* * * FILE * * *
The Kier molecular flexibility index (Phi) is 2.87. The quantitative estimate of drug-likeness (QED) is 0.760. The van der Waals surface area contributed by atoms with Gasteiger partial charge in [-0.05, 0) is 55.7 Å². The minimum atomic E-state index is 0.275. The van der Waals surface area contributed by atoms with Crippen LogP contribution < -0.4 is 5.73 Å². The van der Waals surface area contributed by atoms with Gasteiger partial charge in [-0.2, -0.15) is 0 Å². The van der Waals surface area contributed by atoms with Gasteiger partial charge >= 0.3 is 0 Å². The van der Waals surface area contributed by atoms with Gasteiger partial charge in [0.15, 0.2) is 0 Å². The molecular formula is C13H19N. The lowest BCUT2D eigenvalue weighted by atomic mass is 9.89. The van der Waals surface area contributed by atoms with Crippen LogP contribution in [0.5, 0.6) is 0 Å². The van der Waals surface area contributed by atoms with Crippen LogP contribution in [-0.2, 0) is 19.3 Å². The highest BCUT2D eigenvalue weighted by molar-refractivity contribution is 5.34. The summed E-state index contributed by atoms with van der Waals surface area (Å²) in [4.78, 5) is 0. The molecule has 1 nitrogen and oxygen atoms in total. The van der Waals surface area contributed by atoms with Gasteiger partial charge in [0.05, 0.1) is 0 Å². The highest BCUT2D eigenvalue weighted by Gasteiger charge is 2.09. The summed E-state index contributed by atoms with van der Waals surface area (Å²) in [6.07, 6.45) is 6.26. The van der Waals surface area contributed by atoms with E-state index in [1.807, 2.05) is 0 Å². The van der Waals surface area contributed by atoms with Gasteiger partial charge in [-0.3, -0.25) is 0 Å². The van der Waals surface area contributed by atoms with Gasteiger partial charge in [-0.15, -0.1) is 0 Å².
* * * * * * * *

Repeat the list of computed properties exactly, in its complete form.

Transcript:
The Kier molecular flexibility index (Phi) is 2.87. The quantitative estimate of drug-likeness (QED) is 0.760. The van der Waals surface area contributed by atoms with Gasteiger partial charge in [-0.05, 0) is 55.7 Å². The minimum atomic E-state index is 0.275. The van der Waals surface area contributed by atoms with Crippen LogP contribution < -0.4 is 5.73 Å². The van der Waals surface area contributed by atoms with Gasteiger partial charge in [-0.2, -0.15) is 0 Å². The van der Waals surface area contributed by atoms with Gasteiger partial charge >= 0.3 is 0 Å². The van der Waals surface area contributed by atoms with Gasteiger partial charge in [0.15, 0.2) is 0 Å². The molecular formula is C13H19N. The lowest BCUT2D eigenvalue weighted by atomic mass is 9.89. The van der Waals surface area contributed by atoms with Crippen LogP contribution in [0.5, 0.6) is 0 Å². The van der Waals surface area contributed by atoms with Crippen LogP contribution in [-0.2, 0) is 19.3 Å². The highest BCUT2D eigenvalue weighted by molar-refractivity contribution is 5.34. The summed E-state index contributed by atoms with van der Waals surface area (Å²) in [4.78, 5) is 0. The molecule has 1 nitrogen and oxygen atoms in total. The van der Waals surface area contributed by atoms with Gasteiger partial charge in [0.05, 0.1) is 0 Å². The highest BCUT2D eigenvalue weighted by Gasteiger charge is 2.09. The summed E-state index contributed by atoms with van der Waals surface area (Å²) in [6.07, 6.45) is 6.26. The van der Waals surface area contributed by atoms with E-state index in [1.807, 2.05) is 0 Å². The van der Waals surface area contributed by atoms with Gasteiger partial charge in [-0.3, -0.25) is 0 Å². The van der Waals surface area contributed by atoms with Gasteiger partial charge in [-0.15, -0.1) is 0 Å².